Thinking Beyond College Rankings
Thinking Beyond College Rankings
A few months ago, Education Secretary Miguel A. Cardona declared college rankings “a joke.”
He made this bold statement in support of a broader point he presented in an article for The Chronicle of Higher Education: elite institutions “spend enormous resources to climb college rankings and compete for the most affluent, highest-scoring students.”
Calling for “a new vision for college excellence,” Cardona championed equity, inclusivity, and upward mobility for disadvantaged demographics as new metrics for success to take the place of privilege, legacy, and selectivity.
I can’t recall an Education Secretary in recent years taking such a powerful and progressive stance on how to rethink higher education, and I, for one, fully support Cardona’s vision.
Reimagining the Measure of Success in Higher Education
What does it mean to succeed—in high school, in college, and in life? There has never been much agreement on the answer.
However, data going back to at least 1943, when Abraham Maslow developed his hierarchy of needs framework, gives us one important takeaway: success is tied to having one’s basic needs met.
Federally funded colleges that have open enrollment policies and aspire to serve a diverse population of students (including those in their own communities) must provide the scaffolding that disadvantaged students require to be successful in college and life. Unfortunately, it’s hard for these colleges to achieve this goal—and fulfill their missions—when their primary measure of success is how high they rank.
There has been greater diversity in college rankings in recent years—take a look at how Forbes filters theirs—so let’s give credit where credit is due. Still, a community college striving to ensure equity, inclusivity, and upward mobility for its students will never be as “successful” on paper as an Ivy League university rewarded for privilege, legacy, and selectivity.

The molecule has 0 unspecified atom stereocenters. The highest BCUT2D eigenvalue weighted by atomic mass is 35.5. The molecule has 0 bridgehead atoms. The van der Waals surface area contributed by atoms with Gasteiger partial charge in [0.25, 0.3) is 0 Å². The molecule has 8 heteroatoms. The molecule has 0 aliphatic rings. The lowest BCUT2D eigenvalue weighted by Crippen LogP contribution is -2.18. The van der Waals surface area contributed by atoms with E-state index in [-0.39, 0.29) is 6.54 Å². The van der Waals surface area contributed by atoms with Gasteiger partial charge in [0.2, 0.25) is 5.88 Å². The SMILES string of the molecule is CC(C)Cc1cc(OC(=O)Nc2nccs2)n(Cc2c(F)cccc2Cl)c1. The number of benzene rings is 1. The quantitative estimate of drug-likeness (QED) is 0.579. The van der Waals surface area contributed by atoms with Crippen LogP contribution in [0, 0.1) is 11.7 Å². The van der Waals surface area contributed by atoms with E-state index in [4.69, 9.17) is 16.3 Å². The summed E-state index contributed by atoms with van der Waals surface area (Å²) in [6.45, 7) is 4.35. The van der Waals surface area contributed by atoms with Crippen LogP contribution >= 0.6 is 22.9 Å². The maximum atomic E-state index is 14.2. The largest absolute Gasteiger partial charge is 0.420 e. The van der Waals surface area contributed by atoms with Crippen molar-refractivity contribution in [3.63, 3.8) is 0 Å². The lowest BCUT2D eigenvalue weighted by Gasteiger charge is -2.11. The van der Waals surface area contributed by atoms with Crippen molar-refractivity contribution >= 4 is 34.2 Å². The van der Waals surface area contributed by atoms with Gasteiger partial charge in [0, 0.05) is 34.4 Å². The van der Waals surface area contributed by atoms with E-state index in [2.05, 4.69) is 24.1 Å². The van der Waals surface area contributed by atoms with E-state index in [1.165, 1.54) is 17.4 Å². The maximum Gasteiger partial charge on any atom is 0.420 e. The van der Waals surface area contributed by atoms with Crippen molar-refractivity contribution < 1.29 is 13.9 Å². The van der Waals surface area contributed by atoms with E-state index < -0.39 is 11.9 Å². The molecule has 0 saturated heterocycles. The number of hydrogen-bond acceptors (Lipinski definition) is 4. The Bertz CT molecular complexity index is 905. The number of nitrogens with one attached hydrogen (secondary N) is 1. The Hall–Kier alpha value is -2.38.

It comes as no surprise that when a school’s success is measured by its ranking, students who attend a Top 50 school have better outcomes. Meanwhile, community colleges suffer from underfunding, which directly affects their ability to meet the needs of students who are already at a disadvantage.
Reimagining success in higher education could, among other important benefits, give federally funded schools a well-deserved boost, putting them in a better position to serve their students.
Let’s Celebrate Schools That Are Making a Real Difference
As Cardona put it, “Most important innovations in higher education today are being driven by institutions that get little glory but that are narrowing gaps in access to college opportunity and accelerating their graduates’ economic mobility.”
MindMax is fortunate to be part of this challenging endeavor through its partnership with the College of Continuing and Professional Education (CCPE) at California State University, Dominguez Hills (CSUDH). CSUDH launched a compassionate reenrollment program that engages their own non-degreed students, most of whom were burdened by socioeconomic hardship. They committed to getting these students back on track, and they delivered.
We look forward to helping more schools like CSUDH make a meaningful difference in people’s lives with our second chance services. Reach out to learn more about how MindMax can support your compassionate reengagement campaign.